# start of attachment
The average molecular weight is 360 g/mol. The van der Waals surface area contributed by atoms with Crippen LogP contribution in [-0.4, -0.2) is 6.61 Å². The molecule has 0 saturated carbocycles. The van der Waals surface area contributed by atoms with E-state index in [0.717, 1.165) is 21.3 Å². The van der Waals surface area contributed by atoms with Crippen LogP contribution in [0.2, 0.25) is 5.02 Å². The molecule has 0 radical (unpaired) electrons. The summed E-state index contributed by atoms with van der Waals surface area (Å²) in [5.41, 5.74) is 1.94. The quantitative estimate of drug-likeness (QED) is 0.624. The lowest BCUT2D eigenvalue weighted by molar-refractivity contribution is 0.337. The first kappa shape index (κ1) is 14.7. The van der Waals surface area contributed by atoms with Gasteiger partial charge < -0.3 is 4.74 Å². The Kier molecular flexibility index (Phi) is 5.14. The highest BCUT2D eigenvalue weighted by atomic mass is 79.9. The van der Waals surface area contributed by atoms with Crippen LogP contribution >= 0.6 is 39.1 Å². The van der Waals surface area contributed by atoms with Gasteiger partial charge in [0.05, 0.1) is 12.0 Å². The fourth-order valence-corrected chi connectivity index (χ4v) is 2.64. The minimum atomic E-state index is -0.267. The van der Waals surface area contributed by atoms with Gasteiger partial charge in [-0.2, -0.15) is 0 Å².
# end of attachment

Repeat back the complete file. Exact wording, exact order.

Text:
The average molecular weight is 360 g/mol. The van der Waals surface area contributed by atoms with Crippen LogP contribution in [-0.4, -0.2) is 6.61 Å². The molecule has 0 saturated carbocycles. The van der Waals surface area contributed by atoms with E-state index in [0.717, 1.165) is 21.3 Å². The van der Waals surface area contributed by atoms with Crippen LogP contribution in [0.2, 0.25) is 5.02 Å². The molecule has 0 radical (unpaired) electrons. The summed E-state index contributed by atoms with van der Waals surface area (Å²) in [5.41, 5.74) is 1.94. The quantitative estimate of drug-likeness (QED) is 0.624. The lowest BCUT2D eigenvalue weighted by molar-refractivity contribution is 0.337. The first kappa shape index (κ1) is 14.7. The van der Waals surface area contributed by atoms with Gasteiger partial charge < -0.3 is 4.74 Å². The Kier molecular flexibility index (Phi) is 5.14. The highest BCUT2D eigenvalue weighted by atomic mass is 79.9. The van der Waals surface area contributed by atoms with Crippen LogP contribution >= 0.6 is 39.1 Å². The van der Waals surface area contributed by atoms with Gasteiger partial charge in [0.05, 0.1) is 12.0 Å². The fourth-order valence-corrected chi connectivity index (χ4v) is 2.64. The minimum atomic E-state index is -0.267. The van der Waals surface area contributed by atoms with Gasteiger partial charge in [-0.2, -0.15) is 0 Å².